Weaker PMI Still Shows Growth, But Not by Much
Economic activity in the manufacturing sector expanded again in October, but the PMI declined by 0.8 percent from September, to a reading of 50.8 percent, reports the Institute for Supply Management, Tempe, Ariz., in its latest Manufacturing ISM Report on Business. A reading over 50 percent indicates growth.
“Comments from respondents were mixed, indicating positive relief from raw materials pricing and continuing strength in a few industries, but there is also more concern and caution about growth in this uncertain economy,” said Bradley J. Holcomb, chairman of ISM’s survey committee.
A PMI in excess of 42.5 percent, over a period of time, generally indicates an expansion of the overall economy. Therefore, the PMI indicates growth for the 29th consecutive month in the overall economy, as well as expansion in the manufacturing sector for the 27th consecutive month.
“The past relationship between the PMI and the overall economy indicates that the average PMI for January through October (55.7 percent) corresponds to a 4.6 percent increase in real gross domestic product. In addition, if the PMI for October is annualized, it corresponds to a 2.9 percent increase in real GDP annually,” Holcomb said.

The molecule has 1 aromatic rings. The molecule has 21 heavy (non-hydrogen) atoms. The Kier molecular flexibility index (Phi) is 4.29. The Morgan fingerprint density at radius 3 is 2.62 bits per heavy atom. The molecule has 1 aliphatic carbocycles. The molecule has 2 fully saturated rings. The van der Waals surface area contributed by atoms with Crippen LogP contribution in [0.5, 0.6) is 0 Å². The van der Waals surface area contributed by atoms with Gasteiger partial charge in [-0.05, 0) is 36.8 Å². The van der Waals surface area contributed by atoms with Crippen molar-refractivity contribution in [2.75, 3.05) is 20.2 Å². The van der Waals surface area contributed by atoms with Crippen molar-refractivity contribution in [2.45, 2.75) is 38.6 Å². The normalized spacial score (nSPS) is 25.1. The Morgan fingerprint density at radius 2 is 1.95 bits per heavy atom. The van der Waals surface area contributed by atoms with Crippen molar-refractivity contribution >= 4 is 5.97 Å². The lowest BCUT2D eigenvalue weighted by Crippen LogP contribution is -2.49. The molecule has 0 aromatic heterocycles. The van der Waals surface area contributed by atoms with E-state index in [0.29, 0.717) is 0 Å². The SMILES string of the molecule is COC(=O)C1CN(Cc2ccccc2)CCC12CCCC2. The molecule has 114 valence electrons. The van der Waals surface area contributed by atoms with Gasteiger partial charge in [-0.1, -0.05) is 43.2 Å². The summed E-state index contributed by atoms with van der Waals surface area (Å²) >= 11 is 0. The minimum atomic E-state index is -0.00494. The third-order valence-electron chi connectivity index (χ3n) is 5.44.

ISM’s New Orders Index increased 2.8 percentage points from September to 52.4 percent, indicating a return to growth after three months of contraction. The Prices Index, at 41 percent, dropped 15 percentage points, and is below the 50 percent mark for the first time since May 2009. Inventories decreased to 46.7 percent, which is 5.3 percentage points below the September reading of 52 percent.
Of the 18 manufacturing industries, eight reported growth in October, including computers and electronics, primary metals, fabricated metal products and machinery.